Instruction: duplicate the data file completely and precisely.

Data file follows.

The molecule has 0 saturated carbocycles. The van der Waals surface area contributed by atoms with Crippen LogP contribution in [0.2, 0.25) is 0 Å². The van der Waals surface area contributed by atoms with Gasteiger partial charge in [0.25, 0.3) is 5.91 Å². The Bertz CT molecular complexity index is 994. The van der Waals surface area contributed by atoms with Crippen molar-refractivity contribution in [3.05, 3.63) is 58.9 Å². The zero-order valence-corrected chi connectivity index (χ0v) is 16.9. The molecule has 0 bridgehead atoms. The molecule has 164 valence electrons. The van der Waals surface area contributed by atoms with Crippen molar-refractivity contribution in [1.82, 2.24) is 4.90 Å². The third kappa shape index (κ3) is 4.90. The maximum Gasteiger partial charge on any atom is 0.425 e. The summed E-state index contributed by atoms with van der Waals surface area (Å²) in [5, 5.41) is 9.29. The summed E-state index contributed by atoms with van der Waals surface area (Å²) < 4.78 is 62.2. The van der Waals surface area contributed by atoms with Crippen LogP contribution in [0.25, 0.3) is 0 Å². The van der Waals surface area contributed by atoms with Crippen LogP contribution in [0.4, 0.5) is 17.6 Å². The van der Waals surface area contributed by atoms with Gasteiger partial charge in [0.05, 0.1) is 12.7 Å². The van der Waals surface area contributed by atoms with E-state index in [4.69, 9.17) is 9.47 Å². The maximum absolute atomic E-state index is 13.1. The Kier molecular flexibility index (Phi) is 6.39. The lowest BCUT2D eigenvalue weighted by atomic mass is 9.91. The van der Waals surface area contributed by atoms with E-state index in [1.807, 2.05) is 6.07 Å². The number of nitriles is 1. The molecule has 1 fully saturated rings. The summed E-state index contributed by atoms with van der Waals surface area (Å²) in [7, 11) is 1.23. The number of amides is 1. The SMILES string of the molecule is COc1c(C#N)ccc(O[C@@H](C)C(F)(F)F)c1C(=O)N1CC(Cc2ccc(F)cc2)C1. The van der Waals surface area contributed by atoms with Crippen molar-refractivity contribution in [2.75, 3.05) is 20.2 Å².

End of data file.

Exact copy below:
The molecule has 0 saturated carbocycles. The van der Waals surface area contributed by atoms with Crippen LogP contribution in [0.2, 0.25) is 0 Å². The van der Waals surface area contributed by atoms with Gasteiger partial charge in [0.25, 0.3) is 5.91 Å². The Bertz CT molecular complexity index is 994. The van der Waals surface area contributed by atoms with Crippen molar-refractivity contribution in [3.05, 3.63) is 58.9 Å². The zero-order valence-corrected chi connectivity index (χ0v) is 16.9. The molecule has 0 bridgehead atoms. The molecule has 164 valence electrons. The van der Waals surface area contributed by atoms with Crippen molar-refractivity contribution in [1.82, 2.24) is 4.90 Å². The third kappa shape index (κ3) is 4.90. The maximum Gasteiger partial charge on any atom is 0.425 e. The summed E-state index contributed by atoms with van der Waals surface area (Å²) in [5, 5.41) is 9.29. The summed E-state index contributed by atoms with van der Waals surface area (Å²) < 4.78 is 62.2. The van der Waals surface area contributed by atoms with Crippen LogP contribution in [0.25, 0.3) is 0 Å². The van der Waals surface area contributed by atoms with Crippen LogP contribution in [0.4, 0.5) is 17.6 Å². The van der Waals surface area contributed by atoms with Gasteiger partial charge in [0.05, 0.1) is 12.7 Å². The van der Waals surface area contributed by atoms with E-state index in [4.69, 9.17) is 9.47 Å². The maximum absolute atomic E-state index is 13.1. The Kier molecular flexibility index (Phi) is 6.39. The lowest BCUT2D eigenvalue weighted by atomic mass is 9.91. The van der Waals surface area contributed by atoms with E-state index in [1.807, 2.05) is 6.07 Å². The number of nitriles is 1. The molecule has 1 fully saturated rings. The summed E-state index contributed by atoms with van der Waals surface area (Å²) in [7, 11) is 1.23. The number of amides is 1. The SMILES string of the molecule is COc1c(C#N)ccc(O[C@@H](C)C(F)(F)F)c1C(=O)N1CC(Cc2ccc(F)cc2)C1. The van der Waals surface area contributed by atoms with Crippen molar-refractivity contribution in [2.75, 3.05) is 20.2 Å².